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ARS Home » Northeast Area » Beltsville, Maryland (BHNRC) » Beltsville Human Nutrition Research Center » Food Composition and Methods Development Laboratory » Research » Publications at this Location » Publication #63602


item Li, Betty

Submitted to: Journal of Association of Official Analytical Chemists International
Publication Type: Peer Reviewed Journal
Publication Acceptance Date: 10/18/1995
Publication Date: N/A
Citation: N/A

Interpretive Summary: With the passage of the Nutrition Labeling and Education Act of 1990 and the proposal by FDA in the Federal Register, food carbohydrates; namely sugars and dietary fiber are now considered mandatory nutrients for nutrition labeling. Improved methods of analysis for the five common food sugars, have been developed using either gas-liquid chromatography (GLC) or high-performance liquid chromatography (HPLC). Unlike the sugars, dietary fiber are usually determined gravimetrically as a mixture consisting of non-starch polysaccharides, lignin, and other associated material insoluble in dilute alcohol. Since early 1980s,our laboratory has been evaluating and developing methods for sugars, starches, and dietary fiber analysis. Recently we integrated the procedures for the independent determination of food carbohydrates, and were able to analyze half a gram of a dry sample sequentially for the vaious fractions. Our objective is to validate the method by analyzing portions of selected high consumption foods that have been analyzed by a commercial laboratory for sugars and dietary fiber. Results indicated that total sugar and dietary fiber values method are comparable between laboratories using different methods. There has been very little available data on starch content of foods in general, The data we are presenting here should be useful to nutritionists, epidemiologists, and health professionals.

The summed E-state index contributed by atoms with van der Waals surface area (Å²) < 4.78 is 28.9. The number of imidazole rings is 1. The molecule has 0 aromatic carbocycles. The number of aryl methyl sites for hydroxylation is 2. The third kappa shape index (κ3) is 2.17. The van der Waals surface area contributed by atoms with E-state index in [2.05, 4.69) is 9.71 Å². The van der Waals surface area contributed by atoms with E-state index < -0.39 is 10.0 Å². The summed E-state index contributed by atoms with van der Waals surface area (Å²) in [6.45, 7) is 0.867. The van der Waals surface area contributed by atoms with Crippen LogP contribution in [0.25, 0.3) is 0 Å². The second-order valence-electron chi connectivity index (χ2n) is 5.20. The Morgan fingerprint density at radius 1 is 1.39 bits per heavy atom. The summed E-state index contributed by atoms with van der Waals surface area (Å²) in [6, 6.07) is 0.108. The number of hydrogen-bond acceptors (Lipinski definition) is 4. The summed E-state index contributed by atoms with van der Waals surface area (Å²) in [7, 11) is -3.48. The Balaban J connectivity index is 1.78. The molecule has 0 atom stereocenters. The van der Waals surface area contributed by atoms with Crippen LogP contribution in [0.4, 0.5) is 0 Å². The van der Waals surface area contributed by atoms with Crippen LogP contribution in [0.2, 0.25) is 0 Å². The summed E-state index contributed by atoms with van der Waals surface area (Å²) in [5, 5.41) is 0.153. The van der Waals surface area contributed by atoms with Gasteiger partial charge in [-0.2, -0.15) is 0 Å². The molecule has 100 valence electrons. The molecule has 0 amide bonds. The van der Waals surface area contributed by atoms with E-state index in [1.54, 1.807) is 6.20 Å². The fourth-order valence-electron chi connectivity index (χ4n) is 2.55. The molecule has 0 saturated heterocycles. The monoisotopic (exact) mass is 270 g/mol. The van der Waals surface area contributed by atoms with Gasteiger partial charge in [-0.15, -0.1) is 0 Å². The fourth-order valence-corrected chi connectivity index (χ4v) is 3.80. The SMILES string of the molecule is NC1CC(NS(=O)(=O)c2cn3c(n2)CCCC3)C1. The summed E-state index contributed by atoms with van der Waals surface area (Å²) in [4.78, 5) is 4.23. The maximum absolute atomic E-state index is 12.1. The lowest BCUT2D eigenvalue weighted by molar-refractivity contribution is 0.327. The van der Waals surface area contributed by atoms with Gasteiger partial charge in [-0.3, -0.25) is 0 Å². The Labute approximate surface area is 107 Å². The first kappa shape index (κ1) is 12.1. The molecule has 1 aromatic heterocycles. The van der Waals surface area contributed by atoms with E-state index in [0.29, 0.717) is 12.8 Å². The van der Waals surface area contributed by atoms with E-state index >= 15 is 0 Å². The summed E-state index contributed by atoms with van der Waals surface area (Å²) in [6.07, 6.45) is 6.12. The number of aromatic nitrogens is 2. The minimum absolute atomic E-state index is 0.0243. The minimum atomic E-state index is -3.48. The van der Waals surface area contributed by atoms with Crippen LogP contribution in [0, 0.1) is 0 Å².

Technical Abstract: A general scheme has been developed to determine sugars, starches and total dietary fiber (TDF) in a 0.5 g freeze dried food sample. Free sugars are extracted into 80% methanol, dried and derivatized to their trimethysilylated oximes or ethers, and quantitated on a gas-liquid chromatograph (GLC). The residues after the dilute alcohol extraction are suspended in deionized water, autoclaved at 120 deg. C for 1 h, cooled to 60 deg. C, mixed with a solution containing amyloglucosidase in acetate buffer. The mixtures are incubated at 55 deg. C for 2 h. The hydrolyzates are centrifuged and duplicate aliquots (0.1 mL) are removed for glucose determination by GLC. Starch content is calculated as glucose (g/100 g) x 0.9. The remaining hydrolyzates are diluted with 4 x volume of 95% ethanol, and the mixtures are left at room temperature for l h, then filtered through glass crucibles matted with celite filter aid. The residues are dried at 100 deg. C for at least 2 h, and cooled in the desiccator. One of the pair of residues is analyzed for crude protein and the other for ash. TDF content is calculated as the residue weight corrected for crude protein and ash. A variety of high consumption foods were analyzed for the various carbohydrate fractions using the method described above. Values for total sugar and dietary fiber from this study are compared with those obtained by a commercial laboratory using different methods.